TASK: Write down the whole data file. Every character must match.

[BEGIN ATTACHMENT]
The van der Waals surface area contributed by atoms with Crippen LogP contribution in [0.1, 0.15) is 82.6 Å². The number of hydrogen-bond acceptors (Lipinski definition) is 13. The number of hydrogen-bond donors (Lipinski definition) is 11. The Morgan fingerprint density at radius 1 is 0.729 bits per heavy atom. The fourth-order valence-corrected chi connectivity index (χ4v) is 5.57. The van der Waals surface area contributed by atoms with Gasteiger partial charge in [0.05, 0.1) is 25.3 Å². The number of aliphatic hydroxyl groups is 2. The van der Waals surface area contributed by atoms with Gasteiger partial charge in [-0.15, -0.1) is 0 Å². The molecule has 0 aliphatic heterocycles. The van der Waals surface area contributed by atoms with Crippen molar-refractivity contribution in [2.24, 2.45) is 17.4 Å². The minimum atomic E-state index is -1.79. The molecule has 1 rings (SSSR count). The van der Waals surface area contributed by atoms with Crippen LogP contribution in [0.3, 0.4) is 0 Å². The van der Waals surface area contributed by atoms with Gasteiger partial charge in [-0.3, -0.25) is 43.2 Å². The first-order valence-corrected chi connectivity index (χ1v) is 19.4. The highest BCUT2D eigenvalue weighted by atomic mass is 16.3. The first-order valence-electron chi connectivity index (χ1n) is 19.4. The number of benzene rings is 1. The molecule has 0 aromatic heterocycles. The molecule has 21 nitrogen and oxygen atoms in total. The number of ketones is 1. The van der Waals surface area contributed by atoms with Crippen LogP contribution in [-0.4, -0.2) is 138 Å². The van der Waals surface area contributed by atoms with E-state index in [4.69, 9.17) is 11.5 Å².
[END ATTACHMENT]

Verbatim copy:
The van der Waals surface area contributed by atoms with Crippen LogP contribution in [0.1, 0.15) is 82.6 Å². The number of hydrogen-bond acceptors (Lipinski definition) is 13. The number of hydrogen-bond donors (Lipinski definition) is 11. The Morgan fingerprint density at radius 1 is 0.729 bits per heavy atom. The fourth-order valence-corrected chi connectivity index (χ4v) is 5.57. The van der Waals surface area contributed by atoms with Gasteiger partial charge in [0.05, 0.1) is 25.3 Å². The number of aliphatic hydroxyl groups is 2. The van der Waals surface area contributed by atoms with Gasteiger partial charge in [-0.15, -0.1) is 0 Å². The molecule has 0 aliphatic heterocycles. The van der Waals surface area contributed by atoms with Crippen molar-refractivity contribution in [2.24, 2.45) is 17.4 Å². The minimum atomic E-state index is -1.79. The molecule has 1 rings (SSSR count). The van der Waals surface area contributed by atoms with Crippen LogP contribution in [0.3, 0.4) is 0 Å². The van der Waals surface area contributed by atoms with Gasteiger partial charge in [-0.3, -0.25) is 43.2 Å². The first-order valence-corrected chi connectivity index (χ1v) is 19.4. The highest BCUT2D eigenvalue weighted by atomic mass is 16.3. The first-order valence-electron chi connectivity index (χ1n) is 19.4. The number of benzene rings is 1. The molecule has 0 aromatic heterocycles. The molecule has 21 nitrogen and oxygen atoms in total. The number of ketones is 1. The van der Waals surface area contributed by atoms with Crippen LogP contribution in [-0.4, -0.2) is 138 Å². The van der Waals surface area contributed by atoms with E-state index in [4.69, 9.17) is 11.5 Å².